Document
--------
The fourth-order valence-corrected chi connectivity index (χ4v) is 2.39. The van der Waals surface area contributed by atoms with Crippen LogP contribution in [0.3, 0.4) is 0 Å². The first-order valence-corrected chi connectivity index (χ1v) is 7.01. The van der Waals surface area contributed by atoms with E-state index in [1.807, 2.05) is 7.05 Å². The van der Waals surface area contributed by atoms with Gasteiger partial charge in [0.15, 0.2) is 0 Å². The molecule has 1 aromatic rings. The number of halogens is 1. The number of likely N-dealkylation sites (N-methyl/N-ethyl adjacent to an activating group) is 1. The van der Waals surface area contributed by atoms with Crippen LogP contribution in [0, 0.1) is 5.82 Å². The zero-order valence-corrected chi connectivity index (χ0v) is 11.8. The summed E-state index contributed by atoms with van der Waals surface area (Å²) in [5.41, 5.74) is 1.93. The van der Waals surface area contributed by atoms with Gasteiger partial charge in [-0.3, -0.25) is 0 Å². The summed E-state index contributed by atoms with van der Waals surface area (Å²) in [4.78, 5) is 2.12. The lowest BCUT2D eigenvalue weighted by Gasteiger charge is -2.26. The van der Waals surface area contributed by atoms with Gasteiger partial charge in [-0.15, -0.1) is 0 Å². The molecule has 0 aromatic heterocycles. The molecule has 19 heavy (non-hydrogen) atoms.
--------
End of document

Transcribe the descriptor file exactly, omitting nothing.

The fourth-order valence-corrected chi connectivity index (χ4v) is 2.39. The van der Waals surface area contributed by atoms with Crippen LogP contribution in [0.3, 0.4) is 0 Å². The first-order valence-corrected chi connectivity index (χ1v) is 7.01. The van der Waals surface area contributed by atoms with E-state index in [1.807, 2.05) is 7.05 Å². The van der Waals surface area contributed by atoms with Gasteiger partial charge in [0.15, 0.2) is 0 Å². The molecule has 1 aromatic rings. The number of halogens is 1. The number of likely N-dealkylation sites (N-methyl/N-ethyl adjacent to an activating group) is 1. The van der Waals surface area contributed by atoms with Crippen LogP contribution in [0, 0.1) is 5.82 Å². The zero-order valence-corrected chi connectivity index (χ0v) is 11.8. The summed E-state index contributed by atoms with van der Waals surface area (Å²) in [5.41, 5.74) is 1.93. The van der Waals surface area contributed by atoms with Gasteiger partial charge in [-0.3, -0.25) is 0 Å². The summed E-state index contributed by atoms with van der Waals surface area (Å²) in [4.78, 5) is 2.12. The lowest BCUT2D eigenvalue weighted by Gasteiger charge is -2.26. The van der Waals surface area contributed by atoms with Gasteiger partial charge in [-0.15, -0.1) is 0 Å². The molecule has 0 aromatic heterocycles. The molecule has 19 heavy (non-hydrogen) atoms.